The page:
How To Understand True And Faux Liberalism
David Corbin and Matt Parks
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Without any sense of irony, President Obama capped April Fool’s Day with an extended tribute to the successes of the Affordable Care Act. Speaking in the White House Rose Garden, he celebrated the Administration’s claim that 7.1 million Americans have now “signed up” for Obamacare. And he did it by emptying the Progressive rhetorical playbook:

1- Opponents of Progressivism hate the poor: Check. “I’ve got to admit, I don’t get it. Why are folks working so hard for people not to have health insurance?  Why are they so mad about the idea of folks having health insurance?”

2- Opponents of Progressivism have no ideas of their own: Check. “It’s helping people from coast to coast, all of which makes the lengths to which critics have gone to scare people or undermine the law, or try to repeal the law without offering any plausible alternative so hard to understand.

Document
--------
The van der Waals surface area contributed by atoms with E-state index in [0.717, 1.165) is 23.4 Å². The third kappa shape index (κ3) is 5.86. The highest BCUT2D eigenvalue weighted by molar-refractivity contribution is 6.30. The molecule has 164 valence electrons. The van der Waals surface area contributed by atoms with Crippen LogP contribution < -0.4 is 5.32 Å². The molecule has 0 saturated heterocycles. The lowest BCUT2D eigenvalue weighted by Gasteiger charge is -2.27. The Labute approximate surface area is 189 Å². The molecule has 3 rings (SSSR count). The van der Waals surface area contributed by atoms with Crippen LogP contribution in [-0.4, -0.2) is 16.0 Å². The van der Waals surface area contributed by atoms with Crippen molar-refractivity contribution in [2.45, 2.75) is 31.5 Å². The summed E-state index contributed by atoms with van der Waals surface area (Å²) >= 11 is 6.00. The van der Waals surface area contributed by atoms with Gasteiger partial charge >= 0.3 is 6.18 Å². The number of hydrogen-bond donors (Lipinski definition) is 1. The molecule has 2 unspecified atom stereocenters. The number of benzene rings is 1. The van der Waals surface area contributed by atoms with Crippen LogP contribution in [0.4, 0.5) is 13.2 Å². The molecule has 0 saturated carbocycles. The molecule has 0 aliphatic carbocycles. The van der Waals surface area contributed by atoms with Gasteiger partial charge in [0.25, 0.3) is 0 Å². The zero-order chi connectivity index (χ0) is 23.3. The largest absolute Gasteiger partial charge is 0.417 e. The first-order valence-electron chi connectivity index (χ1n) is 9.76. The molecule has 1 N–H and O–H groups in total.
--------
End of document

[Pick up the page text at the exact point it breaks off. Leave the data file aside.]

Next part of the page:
3- Progressivism heroically prevails against the efforts of scary plutocrats: Check. “And we didn’t make a hard sell. We didn’t have billions of dollars of commercials like some critics did.”

4- History blacklists opponents of Progressivism: Check. “In the end, history is not kind to those who would deny Americans their basic economic security.”

5- History celebrates supporters of Progressivism: Check. “Nobody remembers well those who stand in the way of America’s progress or our people. And that’s what the Affordable Care Act represents.”

6- The people hunger for Progressivism: Check. “7.1 million Americans have now signed up for private insurance plans through these marketplaces.”

7- There is no retreat from Progressivism: Check. “I’ve said before, I will always work with anyone who is willing to make this law work even better. But the debate over repealing this law is over. The Affordable Care Act is here to stay.”